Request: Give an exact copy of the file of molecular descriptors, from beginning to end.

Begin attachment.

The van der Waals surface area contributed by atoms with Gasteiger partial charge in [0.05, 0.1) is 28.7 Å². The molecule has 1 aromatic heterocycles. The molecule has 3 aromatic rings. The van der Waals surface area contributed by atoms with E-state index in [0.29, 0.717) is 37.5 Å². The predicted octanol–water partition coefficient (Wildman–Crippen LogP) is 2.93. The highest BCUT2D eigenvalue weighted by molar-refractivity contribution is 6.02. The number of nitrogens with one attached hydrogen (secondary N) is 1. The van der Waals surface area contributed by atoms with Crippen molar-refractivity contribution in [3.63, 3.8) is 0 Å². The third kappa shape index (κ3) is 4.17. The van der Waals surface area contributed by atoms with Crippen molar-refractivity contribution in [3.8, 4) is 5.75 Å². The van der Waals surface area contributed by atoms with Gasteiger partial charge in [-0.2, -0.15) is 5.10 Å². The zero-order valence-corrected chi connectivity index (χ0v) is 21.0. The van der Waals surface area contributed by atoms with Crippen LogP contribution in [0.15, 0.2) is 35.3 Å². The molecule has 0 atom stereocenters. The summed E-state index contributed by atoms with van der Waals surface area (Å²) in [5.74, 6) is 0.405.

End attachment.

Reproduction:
The van der Waals surface area contributed by atoms with Gasteiger partial charge in [0.05, 0.1) is 28.7 Å². The molecule has 1 aromatic heterocycles. The molecule has 3 aromatic rings. The van der Waals surface area contributed by atoms with E-state index in [0.29, 0.717) is 37.5 Å². The predicted octanol–water partition coefficient (Wildman–Crippen LogP) is 2.93. The highest BCUT2D eigenvalue weighted by molar-refractivity contribution is 6.02. The number of nitrogens with one attached hydrogen (secondary N) is 1. The van der Waals surface area contributed by atoms with Crippen molar-refractivity contribution in [3.63, 3.8) is 0 Å². The third kappa shape index (κ3) is 4.17. The van der Waals surface area contributed by atoms with Crippen molar-refractivity contribution in [3.8, 4) is 5.75 Å². The van der Waals surface area contributed by atoms with Gasteiger partial charge in [-0.2, -0.15) is 5.10 Å². The zero-order valence-corrected chi connectivity index (χ0v) is 21.0. The van der Waals surface area contributed by atoms with Crippen LogP contribution in [0.15, 0.2) is 35.3 Å². The molecule has 0 atom stereocenters. The summed E-state index contributed by atoms with van der Waals surface area (Å²) in [5.74, 6) is 0.405.